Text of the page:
Victorian Haunting


Walking into the West Cemetery at Highgate was an incredible experience. I felt as though I was walking into another century. In a way, that is accurate. Highgate, build in 1839, was the stylish and popular burial place of Victorian England and walking down the winding path transports you to another time.
After touring Highgate, I started researching the burial practices of Victorian England and the superstitions and fears that prompted the need for expensive and intricate tombs. I discovered many interesting facts that allowed me to understand the depth and history of that cemetery.
When a death occurred, any clocks in the room would be stopped to ward off bad luck. The body would be watched every minute for 3 days in case the person was just sleeping (thus the term wake). When the time finally came to carry the body outside of the home, photographs of the family were typically turned over. This was so that no one could be possessed by the spirit of the deceased as they left the house. The body would be carried out feet first, also so that there would be no chance of the dead to convince anyone in the house to follow them.

The fears surrounding these practices were so interesting to me. Why did they fear death so much? Its a natural step that each and every person takes and yet there is an all encompassing fear surrounding it. The fear of haunting was everywhere. Walking through Highgate was like stepping into a real life ghost story, it gave me goosebumps.
But even though it has a presence of haunting and mystery, Highgate is splendid and beautiful place. When you walk through, you are surrounded by brilliant craftsmanship, all to commemorate the death of loved ones. It is a humbling experience to stroll down those paths and look at the layers upon layers of graves and memorials. All these tombstones have been left to the changing of seasons and the age of years. Surrounded by vines, grasses, and moss the angels still have their somber, watchful gaze and the urns are still draped with regal remembrance.
The readings of this course, especially Urn Burial, and Falling Angels added so much depth to the experience. I remember looking up at one of those angels and pondering how I would’ve felt if that was my own family members grave. The people of the Victorian Era may have feared death and being buried alive but they also respected the need for remembering the dead and doing everything in their power to make their spot in the cemetery perfect. Once I thought about it, I realized that a cemetery plot is like a home for a family after passing. It shows status, wealth, comfort, and allows the family to send a final message to viewers to see for ages to come. It is the last place where people can be remembered after their homes have been sold, companies passed to others, wealth distributed, and job filled by others.

Highgate is a place to remember the past, to respect the dead, and to transport yourself back in time. I was moved and inspired by the beauty and mystery that surround Highgate Cemetery, it still haunts my thoughts.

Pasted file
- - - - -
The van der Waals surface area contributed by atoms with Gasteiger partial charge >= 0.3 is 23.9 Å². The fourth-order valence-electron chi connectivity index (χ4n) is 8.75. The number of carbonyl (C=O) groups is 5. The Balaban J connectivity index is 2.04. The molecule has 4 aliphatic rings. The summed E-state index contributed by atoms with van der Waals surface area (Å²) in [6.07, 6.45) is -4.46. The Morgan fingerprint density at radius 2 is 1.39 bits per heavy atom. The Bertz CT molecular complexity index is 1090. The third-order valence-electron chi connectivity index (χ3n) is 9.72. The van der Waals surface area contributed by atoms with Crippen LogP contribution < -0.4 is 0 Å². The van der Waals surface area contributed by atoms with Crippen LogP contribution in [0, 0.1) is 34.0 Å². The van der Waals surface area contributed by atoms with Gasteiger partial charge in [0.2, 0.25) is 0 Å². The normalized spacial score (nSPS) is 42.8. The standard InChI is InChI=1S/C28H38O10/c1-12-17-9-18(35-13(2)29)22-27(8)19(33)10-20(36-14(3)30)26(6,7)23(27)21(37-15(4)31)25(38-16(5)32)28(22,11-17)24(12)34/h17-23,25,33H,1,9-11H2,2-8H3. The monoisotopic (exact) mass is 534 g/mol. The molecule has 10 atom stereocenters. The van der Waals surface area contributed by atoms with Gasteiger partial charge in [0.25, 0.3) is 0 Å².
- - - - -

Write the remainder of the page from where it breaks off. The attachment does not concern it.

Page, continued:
1 thought on “Victorian Haunting

  1. Kate, this was one of the most brilliant posts I’ve read. I absolutely loved Highgate, it was one of my favorite places that we visited and I love that you chose to research the burial methods and what the superstitions were for that time period. It’s so fascinating to me how much people fear death even though, like you said, it’s a natural step that every person has to go through and is utterly inevitable. However, it’s the idea of not knowing what is beyond that scares people- we fear what we don’t know. I just think it’s so interesting the lengths people went to in order to keep their dead dead and to stop them from possessing anyone on their way out. I love the idea that they were watched for 3 days to make sure they weren’t sleeping, it’s amusing. What strikes me most is I wonder what we do now that is considered a weird superstition to keep the dead from coming back. In a way, I think some people want that with their endless talk about a zombie apocalypse… Do we fear death less now than in the Victorian age? And if so, what changed? What makes more people ready to face death and not as superstitious about keeping their dead out? I looked it up and found an entry on embalming and how that has become a modern American practice for the dead- removing the body fluids and replacing them with disinfecting and preserving chemicals to keep the body looking “healthy” for cosmetic purposes in order for loved ones to view the body. There is an entire article on this process including how to keep the mouth closed and eyeballs round if you’re interested…

    But seriously, this Victorian idea of having to spend endless amounts of money on the dead and using that money to have the best of everything is really interesting. They feared death, but tombs and funerals and clothing were the items they spent the most money on… You would think that if someone feared something, they would try to stay away from it or have it not be of huge monetary cost, it’s fascinating.

    Again, this post was incredible! I miss London too…

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